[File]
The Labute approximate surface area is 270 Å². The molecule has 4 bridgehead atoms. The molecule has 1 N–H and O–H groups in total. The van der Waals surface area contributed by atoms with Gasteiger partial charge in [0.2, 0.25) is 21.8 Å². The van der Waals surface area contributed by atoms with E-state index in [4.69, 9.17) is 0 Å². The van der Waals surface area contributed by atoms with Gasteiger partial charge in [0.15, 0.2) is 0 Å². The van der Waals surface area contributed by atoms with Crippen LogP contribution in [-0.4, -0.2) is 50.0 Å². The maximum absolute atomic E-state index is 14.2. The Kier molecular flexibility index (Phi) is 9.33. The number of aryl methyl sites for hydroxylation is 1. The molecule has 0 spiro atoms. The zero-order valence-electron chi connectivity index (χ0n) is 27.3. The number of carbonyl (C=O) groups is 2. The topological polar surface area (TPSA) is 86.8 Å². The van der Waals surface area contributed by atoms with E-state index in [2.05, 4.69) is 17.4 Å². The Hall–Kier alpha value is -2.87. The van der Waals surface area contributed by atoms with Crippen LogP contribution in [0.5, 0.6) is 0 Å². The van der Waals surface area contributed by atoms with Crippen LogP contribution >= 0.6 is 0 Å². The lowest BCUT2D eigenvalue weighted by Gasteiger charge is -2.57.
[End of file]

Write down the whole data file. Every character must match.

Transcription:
The Labute approximate surface area is 270 Å². The molecule has 4 bridgehead atoms. The molecule has 1 N–H and O–H groups in total. The van der Waals surface area contributed by atoms with Gasteiger partial charge in [0.2, 0.25) is 21.8 Å². The van der Waals surface area contributed by atoms with E-state index in [4.69, 9.17) is 0 Å². The van der Waals surface area contributed by atoms with Gasteiger partial charge in [0.15, 0.2) is 0 Å². The van der Waals surface area contributed by atoms with Crippen LogP contribution in [-0.4, -0.2) is 50.0 Å². The maximum absolute atomic E-state index is 14.2. The Kier molecular flexibility index (Phi) is 9.33. The number of aryl methyl sites for hydroxylation is 1. The molecule has 0 spiro atoms. The zero-order valence-electron chi connectivity index (χ0n) is 27.3. The number of carbonyl (C=O) groups is 2. The topological polar surface area (TPSA) is 86.8 Å². The van der Waals surface area contributed by atoms with E-state index in [2.05, 4.69) is 17.4 Å². The Hall–Kier alpha value is -2.87. The van der Waals surface area contributed by atoms with Crippen LogP contribution in [0.5, 0.6) is 0 Å². The van der Waals surface area contributed by atoms with Crippen LogP contribution >= 0.6 is 0 Å². The lowest BCUT2D eigenvalue weighted by Gasteiger charge is -2.57.